Hope Probe images captivate Twitter world

Space enthusiasts around the world have been downloading image data from the Hope Probe system

  
An attendee poses as he arrives to an event to mark Hope Probe's entering the orbit of Mars, in Dubai, United Arab Emirates, February 9, 2021.

An attendee poses as he arrives to an event to mark Hope Probe's entering the orbit of Mars, in Dubai, United Arab Emirates, February 9, 2021.

REUTERS/Christopher Pike

Tweeps have ‘fallen in love’ with the Hope Probe — an unforeseen but a welcome consequence since the Emirates Mars Mission (EMM) released its first science data set on October 1.

Space enthusiasts around the world have been downloading image data from the Hope Probe’s EXI (Emirates Exploration Imager) system, processing their own images of Mars, said the EMM on Sunday.

“We have been very pleased seeing the Mars images captured by Hope Probe being shared over Twitter by the local and international community. The diverse range of treatments of the EXI images has opened up new views and perspectives,” said EMM science lead Hessa Al Matroushi.

The first full science data set, released on October 1, included data and observations made by the UAE’s Hope Probe as it orbited the Red Planet between February 9 to May 22 this year.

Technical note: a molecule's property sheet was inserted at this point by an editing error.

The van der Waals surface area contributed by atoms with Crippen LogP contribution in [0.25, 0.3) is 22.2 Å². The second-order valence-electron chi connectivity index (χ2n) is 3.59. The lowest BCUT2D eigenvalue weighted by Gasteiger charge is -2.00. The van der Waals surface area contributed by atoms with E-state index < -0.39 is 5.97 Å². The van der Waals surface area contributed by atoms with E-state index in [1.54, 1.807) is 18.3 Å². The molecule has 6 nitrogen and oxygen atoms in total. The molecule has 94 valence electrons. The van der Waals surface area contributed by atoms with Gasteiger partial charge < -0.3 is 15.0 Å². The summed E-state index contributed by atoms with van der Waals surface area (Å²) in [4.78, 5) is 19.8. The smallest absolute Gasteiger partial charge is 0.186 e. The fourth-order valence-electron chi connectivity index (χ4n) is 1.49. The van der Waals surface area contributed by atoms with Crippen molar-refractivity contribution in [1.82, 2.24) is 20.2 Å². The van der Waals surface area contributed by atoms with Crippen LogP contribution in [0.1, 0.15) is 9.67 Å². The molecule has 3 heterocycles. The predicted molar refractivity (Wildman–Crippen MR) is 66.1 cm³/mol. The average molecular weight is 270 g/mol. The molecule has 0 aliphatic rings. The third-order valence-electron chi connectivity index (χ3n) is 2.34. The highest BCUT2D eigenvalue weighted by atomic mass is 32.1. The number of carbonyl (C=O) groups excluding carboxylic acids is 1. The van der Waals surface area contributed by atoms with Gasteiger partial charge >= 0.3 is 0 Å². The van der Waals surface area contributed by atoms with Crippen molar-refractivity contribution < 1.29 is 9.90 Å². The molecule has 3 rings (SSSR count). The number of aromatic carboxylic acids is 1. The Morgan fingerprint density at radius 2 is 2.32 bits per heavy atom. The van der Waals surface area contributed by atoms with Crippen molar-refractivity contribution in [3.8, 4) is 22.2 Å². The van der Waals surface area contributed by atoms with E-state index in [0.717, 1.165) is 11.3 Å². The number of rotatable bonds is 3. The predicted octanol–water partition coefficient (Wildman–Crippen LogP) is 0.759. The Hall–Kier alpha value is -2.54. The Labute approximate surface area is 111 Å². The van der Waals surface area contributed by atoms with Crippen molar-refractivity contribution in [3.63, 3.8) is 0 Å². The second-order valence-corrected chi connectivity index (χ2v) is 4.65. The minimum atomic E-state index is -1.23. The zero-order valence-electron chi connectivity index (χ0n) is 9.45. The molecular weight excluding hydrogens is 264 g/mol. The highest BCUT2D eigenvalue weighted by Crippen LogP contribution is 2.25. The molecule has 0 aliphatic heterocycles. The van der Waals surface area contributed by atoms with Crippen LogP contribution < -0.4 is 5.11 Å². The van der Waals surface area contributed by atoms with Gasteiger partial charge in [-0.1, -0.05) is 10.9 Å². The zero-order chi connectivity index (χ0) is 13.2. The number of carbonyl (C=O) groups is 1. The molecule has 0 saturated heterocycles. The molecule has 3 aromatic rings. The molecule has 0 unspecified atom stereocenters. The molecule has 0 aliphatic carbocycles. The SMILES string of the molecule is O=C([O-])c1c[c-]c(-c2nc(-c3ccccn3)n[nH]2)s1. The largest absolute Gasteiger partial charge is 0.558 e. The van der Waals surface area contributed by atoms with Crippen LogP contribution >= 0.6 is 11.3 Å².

The mission’s EXI camera is capable of taking high-resolution images and is being used to measure properties of water, ice and ozone in the Martian atmosphere.

Some 500 EXI images are included in the first data release, with thousands more expected with the next one in January 2022.

In the first 10 days of its release, some two terabytes of information have so far been downloaded from the Science Data Centre at the EMM website, of which 1.5 terabytes is EXI data.

“EXI has already surpassed our expectations and its first observations have been taking place throughout the Martian cloudy season. We know that, during this time, spring and summer in the Martian northern hemisphere, a belt of clouds forms near the equator. We’re now able to see daily changes and are building a library that will allow us to measure seasonal changes in the dynamics of those cloud formations,” explained Matroushi.

 
 

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